The Sudoku Number Puzzle Game's Origins

Posted on Aug 17, 2021
The Sudoku Number Puzzle Game's Origins

Sudoku is one of the most addicting number puzzle games that has appeared in the puzzle industry. Millions of individuals from all walks of life have been enamored with the Sudoku puzzle game in all of its forms and variations. People may play this by themselves or in a timed game versus another person.

So you have to wonder, what exactly is this Sudoku game?

Sudoku was created in 1979 by Howard Garnes, a 74–year–old retired architect who also worked as a freelance puzzle creator. It was a puzzle with a partly filled-in grid of numbers. The solver has to fill in the remaining squares with the correct number combination. Under the name Number Place, the game originally appeared in the New York magazine Dell Pencil Puzzles and Word Games.

The Nikoli business launched Number Place in Japan in April 1984 in their magazine, the Monthly Nikolist. Nikoli's president, Kaji Maki, called the game "Suuji wa dokushin ni kagiru," which means the number must be single or appear just once. The term was then shortened to Sudoku. Nikoli made two changes to the game in 1986: a) a maximum of 32 numbers will be provided in each problem; and b) the numbers will be placed in rotationally balanced squares.

Sudoku became extremely popular among puzzle solvers as a result of these developments. Though Sudoku is now published in virtually all major Japanese newspapers, such as the Asahi Shimbun, Nikoli owns the term Sudoku.

Sudoku was nicknamed "The 21st Century Rubik's Cube" because the reasoning behind it is similar to that of the famous Rubik's Cube. Digit Hunt, developed by Loadstar/Softdisk Publishing and launched on the Commodore 64 console platform in 1989, was the first computer version of Sudoku.

The Single Number, designed by Yoshimitsu Kanai, is another running version that still lives. A Single Number is a computer-generated puzzle generator that debuted in 1995 for the Apple Macintosh PC platform. A PDA version was released in 1996, while the most current version for Mac OS–X was released in 2005.

Number Place is still published by Dell Magazines. However, it has introduced two new Sudoku magazines: Original Sudoku, which has the original version of Number Place, and Extreme Sudoku, which is a more challenging version of the original game. In GAMES Magazine, Kappa publishing publishes the Nikoli Sudoku as Squared Away. Several American publications, including The Boston Globe, The Examiner, The New York Post, and USA Today, publish Squared Away puzzles on a regular basis.

Despite the fact that Sudoku was extremely popular in Japan and the United States, Europe had no clue the game existed. But, due to a former Hong Kong judge named Wayne Gould, Europe would get the Sudoku bug as well.

In 1997, Gould came upon a partly finished Sudoku puzzle in a Japanese bookshop. He purchased the book and developed a computer program that could produce puzzles quickly and simply at Pappocom, his software business, during a six-year period. Then, with knowledge of The Times's history of publishing puzzles, he pushed Sudoku to the British daily. The first Su Doku puzzle was presented to Britons on November 12, 2004. Since that day, The Times has been printing Pappocom's riddles on a regular basis.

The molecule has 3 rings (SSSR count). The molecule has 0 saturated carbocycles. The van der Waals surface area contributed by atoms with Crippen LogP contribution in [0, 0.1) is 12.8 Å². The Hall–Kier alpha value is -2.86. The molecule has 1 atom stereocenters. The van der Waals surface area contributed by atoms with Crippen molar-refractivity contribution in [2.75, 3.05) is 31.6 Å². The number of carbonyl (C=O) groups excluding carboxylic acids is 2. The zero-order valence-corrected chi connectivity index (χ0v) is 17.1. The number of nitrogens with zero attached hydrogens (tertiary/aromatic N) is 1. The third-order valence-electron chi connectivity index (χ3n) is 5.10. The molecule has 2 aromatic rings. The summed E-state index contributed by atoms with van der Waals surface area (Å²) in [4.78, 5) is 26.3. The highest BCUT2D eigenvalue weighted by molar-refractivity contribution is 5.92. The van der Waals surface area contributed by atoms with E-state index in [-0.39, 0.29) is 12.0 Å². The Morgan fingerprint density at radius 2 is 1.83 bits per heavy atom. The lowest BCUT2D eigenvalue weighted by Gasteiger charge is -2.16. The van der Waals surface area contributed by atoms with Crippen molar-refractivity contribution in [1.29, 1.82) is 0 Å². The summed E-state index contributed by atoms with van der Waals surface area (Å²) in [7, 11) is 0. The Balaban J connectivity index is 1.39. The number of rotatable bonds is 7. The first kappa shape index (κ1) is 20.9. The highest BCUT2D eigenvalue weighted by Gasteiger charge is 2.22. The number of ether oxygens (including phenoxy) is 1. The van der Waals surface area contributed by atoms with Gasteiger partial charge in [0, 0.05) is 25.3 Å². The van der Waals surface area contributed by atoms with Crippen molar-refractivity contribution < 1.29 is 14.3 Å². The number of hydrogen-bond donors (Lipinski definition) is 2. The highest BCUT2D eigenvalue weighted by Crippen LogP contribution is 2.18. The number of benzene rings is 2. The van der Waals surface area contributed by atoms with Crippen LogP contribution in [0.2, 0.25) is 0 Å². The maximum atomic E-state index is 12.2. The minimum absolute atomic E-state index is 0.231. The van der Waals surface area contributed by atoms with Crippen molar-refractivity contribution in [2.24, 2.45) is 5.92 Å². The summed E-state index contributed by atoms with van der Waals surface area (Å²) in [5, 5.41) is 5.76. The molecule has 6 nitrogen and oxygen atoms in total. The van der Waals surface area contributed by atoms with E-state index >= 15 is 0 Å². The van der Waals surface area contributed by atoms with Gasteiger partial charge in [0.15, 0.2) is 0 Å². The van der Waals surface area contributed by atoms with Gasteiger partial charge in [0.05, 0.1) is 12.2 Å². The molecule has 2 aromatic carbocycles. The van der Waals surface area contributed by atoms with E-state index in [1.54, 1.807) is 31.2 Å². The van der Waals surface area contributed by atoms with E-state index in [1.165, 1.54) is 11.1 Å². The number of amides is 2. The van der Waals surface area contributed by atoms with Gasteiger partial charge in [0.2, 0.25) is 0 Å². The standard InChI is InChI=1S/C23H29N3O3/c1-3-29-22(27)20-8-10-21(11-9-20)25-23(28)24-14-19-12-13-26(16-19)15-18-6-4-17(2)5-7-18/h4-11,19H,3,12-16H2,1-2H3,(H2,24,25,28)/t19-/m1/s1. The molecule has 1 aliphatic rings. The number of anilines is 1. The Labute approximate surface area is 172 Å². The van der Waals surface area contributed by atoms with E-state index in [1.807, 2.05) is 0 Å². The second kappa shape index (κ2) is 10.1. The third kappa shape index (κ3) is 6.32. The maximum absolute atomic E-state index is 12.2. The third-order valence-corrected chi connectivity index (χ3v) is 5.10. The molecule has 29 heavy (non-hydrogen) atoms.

Then, several British variations of Sudoku began to appear. There was The Daily Mail's version, Codenumber, which was based on Michael Mepham's puzzles and was originally published on January 19, 2005. The Daily Telegraph of Sydney published the first Sudoku problems on May 20, 2005. And when the British Telegraph began publishing Sudoku on its front pages on a regular basis on February 23, 2005, other British newspapers began to take an interest in the game. Because of the game's popularity, The Times produced the first Sudoku book in order to get an advantage over rivals. Sudoku was named the "fastest growing puzzle in the world" in 2005 because of its popularity.

Sudoku has not only dominated the print media, but also the broadcast and electronic media! In July 2005, Channel 4 launched the first TV Sudoku game by including daily Sudoku problems in its Teletext service. The BBC's program guide, The Radio Times, began offering Super Sudoku, a weekly puzzle game, on August 2, 2005. Last September 2005, Mobile Excellence International, a Dutch mobile phone firm, launched the first mobile phone version of Sudoku in Europe.

Sky One also created the first Sudoku television program, Sudoku Live, which debuted on July 1, 2005. Sudoku Live, hosted by Carol Vorderman, had 9 teams of 9 players each, representing various geographical areas, who had to solve the show's problem. Each squad had a celebrity and eight regular people. While the studio version was being shown, home viewers could engage with their own interactive version.

CBS began airing Sudoku-related stories on the Early Show in the summer of 2005, then on the CBS Evening News on October 26, 2005.

During the December 13, 2005 episode of the US television series HOUSE M.D., Dr. House was shown completing a Sudoku problem. Sudoku was prohibited on the set owing to its addictive nature, since the cast was continually playing it.

The Internet is already overflowing with millions of Sudoku variations, both online and offline, free and pay-to-play. With billions of distinct puzzles produced by computer programs, 2 to 4 websites will keep a Sudoku enthusiast entertained for quite some time.

Who would have guessed in 1979 that a simple numerical problem on paper would go on to rule the globe like the common cold?

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